The institutional capacity of selected local civil society organisations (CSOs) and other partners is expected to be strengthened over the next five years, under a new initiative of the United States Agency for International Development (USAID)/Jamaica.
Dubbed the Local Partner Development (LPD) project, the initiative will provide extensive capacity-building services for Jamaica’s civil society sector, in partnership with key Government partners.
This intervention is expected to improve the sustainability of these organisations, which will also include social enterprises (SEs), non-governmental organisations (NGOs), intermediate service organisations (ISOs), and community-based organisations (CBOs). It will also enhance their ability to advocate for improvements in their enabling environments, and support community-based crime and violence-prevention initiatives.
The project was officially launched during a ceremony at the Terra Nova All-Suite Hotel in Kingston on May 25.
Welcoming the initiative, Director General, Planning Institute of Jamaica (PIOJ), Dr. Wayne Henry, said it is a more effective partnership between Government and civil society.
“The partnership will see Government and citizens working together to address economic growth through the provision of employment opportunities, business development support, diverse engagement across CSOs, government entities and the private sector,” he said.
Dr. Henry further noted that the Government recognises the importance of non-State actors in delivering services, some of whom provide services in tandem with Government agencies on the ground.
The Director General said he is pleased that the LPD project will address the issue of sustainability, which is one of the main challenges facing many CSOs.
“The LPD will systematically strengthen the institutional capacity of these organisations, so that they can survive with minimal Government intervention,” he said.
In her remarks, USAID/Jamaica’s Mission Director, Maura Barry-Boyle, said the programme is “representing an exciting opportunity for the USAID to ensure that our Jamaican partners have the capacity to implement our shared vision of a secure and prosperous Jamaica”.
She noted that the new activity will ensure that the USAID continues to play a role in boosting the capability of local partner organisations to ensure that Jamaicans are safe and secure.
“The work we intend to do with these partners will result in a stronger, more resilient group of local partners who are able to better achieve and sustain their organisational objectives and support more effective local-led efforts to address citizens’ security concerns,” she said.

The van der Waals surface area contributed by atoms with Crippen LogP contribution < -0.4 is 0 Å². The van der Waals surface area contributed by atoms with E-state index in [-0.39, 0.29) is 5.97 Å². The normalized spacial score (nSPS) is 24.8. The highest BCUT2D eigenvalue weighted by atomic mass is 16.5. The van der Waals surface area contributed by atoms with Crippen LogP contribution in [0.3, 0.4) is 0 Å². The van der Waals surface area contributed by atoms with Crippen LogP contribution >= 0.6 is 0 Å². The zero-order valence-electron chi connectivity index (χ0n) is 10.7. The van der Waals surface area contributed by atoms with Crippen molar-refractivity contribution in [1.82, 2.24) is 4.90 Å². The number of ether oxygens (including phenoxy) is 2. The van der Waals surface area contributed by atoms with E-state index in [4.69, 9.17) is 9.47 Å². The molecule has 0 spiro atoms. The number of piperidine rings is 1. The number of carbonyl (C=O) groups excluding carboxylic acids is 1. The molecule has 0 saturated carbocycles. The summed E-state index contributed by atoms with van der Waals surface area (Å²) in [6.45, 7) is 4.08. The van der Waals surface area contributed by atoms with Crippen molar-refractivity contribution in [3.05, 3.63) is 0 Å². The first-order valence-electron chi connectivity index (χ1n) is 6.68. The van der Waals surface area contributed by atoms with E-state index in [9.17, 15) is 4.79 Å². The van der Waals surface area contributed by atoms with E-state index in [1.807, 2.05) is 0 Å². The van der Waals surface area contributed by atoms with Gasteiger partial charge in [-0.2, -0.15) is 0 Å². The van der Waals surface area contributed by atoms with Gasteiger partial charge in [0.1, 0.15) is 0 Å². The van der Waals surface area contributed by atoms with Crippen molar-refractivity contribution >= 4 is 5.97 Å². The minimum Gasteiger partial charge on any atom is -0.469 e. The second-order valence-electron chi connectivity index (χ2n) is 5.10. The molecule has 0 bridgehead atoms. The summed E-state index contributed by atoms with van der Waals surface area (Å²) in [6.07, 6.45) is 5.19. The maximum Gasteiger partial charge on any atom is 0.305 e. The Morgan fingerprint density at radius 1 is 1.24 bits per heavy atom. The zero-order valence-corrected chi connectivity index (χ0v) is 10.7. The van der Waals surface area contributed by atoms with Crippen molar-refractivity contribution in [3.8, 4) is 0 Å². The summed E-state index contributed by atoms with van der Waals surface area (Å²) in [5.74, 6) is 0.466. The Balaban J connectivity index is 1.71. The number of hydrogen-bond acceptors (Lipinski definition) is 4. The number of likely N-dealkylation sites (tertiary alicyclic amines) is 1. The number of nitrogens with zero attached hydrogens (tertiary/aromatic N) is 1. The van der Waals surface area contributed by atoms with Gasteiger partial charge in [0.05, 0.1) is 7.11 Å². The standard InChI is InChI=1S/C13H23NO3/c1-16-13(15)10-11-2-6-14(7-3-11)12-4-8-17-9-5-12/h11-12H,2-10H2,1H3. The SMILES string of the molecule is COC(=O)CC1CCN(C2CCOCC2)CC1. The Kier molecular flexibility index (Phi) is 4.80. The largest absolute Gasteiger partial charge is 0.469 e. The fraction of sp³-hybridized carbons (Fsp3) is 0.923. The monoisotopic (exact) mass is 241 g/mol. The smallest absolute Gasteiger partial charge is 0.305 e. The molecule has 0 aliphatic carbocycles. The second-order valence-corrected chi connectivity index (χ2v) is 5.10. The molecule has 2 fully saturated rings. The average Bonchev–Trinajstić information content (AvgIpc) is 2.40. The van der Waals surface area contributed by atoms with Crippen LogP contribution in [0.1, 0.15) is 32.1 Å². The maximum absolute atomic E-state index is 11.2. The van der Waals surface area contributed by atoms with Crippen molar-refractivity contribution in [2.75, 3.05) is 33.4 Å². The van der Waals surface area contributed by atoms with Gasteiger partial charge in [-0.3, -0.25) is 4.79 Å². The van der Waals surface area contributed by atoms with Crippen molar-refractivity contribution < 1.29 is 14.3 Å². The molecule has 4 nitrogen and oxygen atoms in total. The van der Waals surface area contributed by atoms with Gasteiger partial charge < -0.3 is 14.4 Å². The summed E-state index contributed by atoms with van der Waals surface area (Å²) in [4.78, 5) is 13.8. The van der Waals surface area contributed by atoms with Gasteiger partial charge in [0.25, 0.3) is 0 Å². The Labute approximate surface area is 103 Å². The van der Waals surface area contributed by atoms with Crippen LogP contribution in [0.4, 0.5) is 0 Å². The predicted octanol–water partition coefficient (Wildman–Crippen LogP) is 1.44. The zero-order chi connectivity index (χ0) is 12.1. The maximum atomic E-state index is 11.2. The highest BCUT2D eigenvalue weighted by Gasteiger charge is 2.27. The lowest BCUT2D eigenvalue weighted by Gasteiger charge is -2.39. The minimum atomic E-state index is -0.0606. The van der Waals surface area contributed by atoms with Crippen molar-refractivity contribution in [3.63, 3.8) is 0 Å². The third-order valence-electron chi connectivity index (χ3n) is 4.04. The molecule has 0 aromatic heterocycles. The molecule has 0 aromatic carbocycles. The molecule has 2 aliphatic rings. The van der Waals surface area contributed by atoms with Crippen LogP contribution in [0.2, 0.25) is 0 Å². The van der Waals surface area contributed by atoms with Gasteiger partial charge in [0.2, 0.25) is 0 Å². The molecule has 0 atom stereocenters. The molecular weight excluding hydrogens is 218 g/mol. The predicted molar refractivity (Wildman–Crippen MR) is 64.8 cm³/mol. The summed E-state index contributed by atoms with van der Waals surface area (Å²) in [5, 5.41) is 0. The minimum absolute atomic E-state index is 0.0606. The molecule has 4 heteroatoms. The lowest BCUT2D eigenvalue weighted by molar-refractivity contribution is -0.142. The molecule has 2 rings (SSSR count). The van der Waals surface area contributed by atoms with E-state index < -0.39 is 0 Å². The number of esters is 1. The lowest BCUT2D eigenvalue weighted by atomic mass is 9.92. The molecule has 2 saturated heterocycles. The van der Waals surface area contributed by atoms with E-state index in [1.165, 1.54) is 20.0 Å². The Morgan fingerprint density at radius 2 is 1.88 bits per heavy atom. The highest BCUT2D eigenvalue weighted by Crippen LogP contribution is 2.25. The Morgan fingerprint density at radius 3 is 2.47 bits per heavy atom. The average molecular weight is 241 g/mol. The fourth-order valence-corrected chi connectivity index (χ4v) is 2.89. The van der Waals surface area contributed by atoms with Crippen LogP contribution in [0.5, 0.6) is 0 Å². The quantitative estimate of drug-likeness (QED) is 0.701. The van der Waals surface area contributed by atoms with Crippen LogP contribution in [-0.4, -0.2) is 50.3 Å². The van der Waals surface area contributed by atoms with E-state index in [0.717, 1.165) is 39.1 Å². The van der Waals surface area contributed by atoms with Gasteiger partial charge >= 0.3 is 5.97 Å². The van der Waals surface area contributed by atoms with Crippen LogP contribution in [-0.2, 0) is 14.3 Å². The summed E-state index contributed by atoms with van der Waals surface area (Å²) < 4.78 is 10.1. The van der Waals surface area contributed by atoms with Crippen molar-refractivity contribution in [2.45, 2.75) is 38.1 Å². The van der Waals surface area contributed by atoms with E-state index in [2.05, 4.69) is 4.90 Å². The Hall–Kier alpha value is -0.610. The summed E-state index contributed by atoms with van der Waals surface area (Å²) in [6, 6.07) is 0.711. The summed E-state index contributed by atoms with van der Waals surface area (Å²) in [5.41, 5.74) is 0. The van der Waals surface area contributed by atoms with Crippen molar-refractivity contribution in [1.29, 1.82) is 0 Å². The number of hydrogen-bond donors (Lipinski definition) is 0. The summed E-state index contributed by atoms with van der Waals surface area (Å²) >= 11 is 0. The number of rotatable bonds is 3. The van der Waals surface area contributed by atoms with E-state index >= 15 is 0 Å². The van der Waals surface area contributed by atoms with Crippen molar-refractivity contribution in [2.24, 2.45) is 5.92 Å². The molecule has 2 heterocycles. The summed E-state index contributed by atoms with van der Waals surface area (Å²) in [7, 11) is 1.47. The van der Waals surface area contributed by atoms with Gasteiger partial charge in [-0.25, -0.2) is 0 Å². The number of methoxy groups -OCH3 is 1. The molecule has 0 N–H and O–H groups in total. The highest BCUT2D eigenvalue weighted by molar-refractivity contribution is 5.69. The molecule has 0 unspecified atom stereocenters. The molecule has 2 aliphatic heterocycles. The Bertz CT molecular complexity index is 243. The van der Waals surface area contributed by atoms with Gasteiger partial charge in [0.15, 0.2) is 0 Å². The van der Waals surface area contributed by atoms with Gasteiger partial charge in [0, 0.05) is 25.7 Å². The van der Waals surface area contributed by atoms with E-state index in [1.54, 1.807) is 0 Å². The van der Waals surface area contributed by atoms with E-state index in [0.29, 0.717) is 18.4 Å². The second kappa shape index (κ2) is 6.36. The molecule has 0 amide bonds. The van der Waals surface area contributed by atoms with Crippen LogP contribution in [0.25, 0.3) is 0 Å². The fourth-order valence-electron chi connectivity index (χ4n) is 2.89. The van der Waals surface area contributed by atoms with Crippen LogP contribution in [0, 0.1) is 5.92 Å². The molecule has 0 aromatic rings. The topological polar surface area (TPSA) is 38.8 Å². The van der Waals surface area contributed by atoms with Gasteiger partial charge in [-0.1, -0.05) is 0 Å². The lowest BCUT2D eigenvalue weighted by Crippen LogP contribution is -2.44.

In the meantime, LPD Chief of Party, Morana Smodlaka Krajnovic, who will be managing the project in Jamaica, said it is crucial, “because we believe and we see how local partner development can affect Jamaican society, from Government levels to the individual levels in each community”.
“The programme, from the start, has been designed by looking into the holistic approach, understanding that safety and security in Jamaican communities cannot happen without economic stability, without citizens fully understanding and being fully committed and taking ownership of those security and safety initiatives,” she said.
Under the LPD project, civil society partners will have innovative ways of generating income; will be supported by a conducive policy environment; and will work together to find solutions to the country’s toughest crime and violence challenges.
The project will also be collaborating with four to six carefully selected ISO core partners in a bid to empower Jamaican partners to be more resilient and self-reliant. The LPD will help develop profit-generating social enterprises which work in high-crime communities.
Throughout its implementation, the LPD project will incorporate monitoring and evaluation activities that will be carried out in synergy with the component activities, to allow for effective adaptation to changing circumstances.
In addition, the project builds on previous programmes supported through the USAID/Jamaica and incorporates the insights of key stakeholders in the civil society and citizen security sectors.
It is being implemented by FHI 360, an international non-profit human development organisation, through funding by USAID/Jamaica.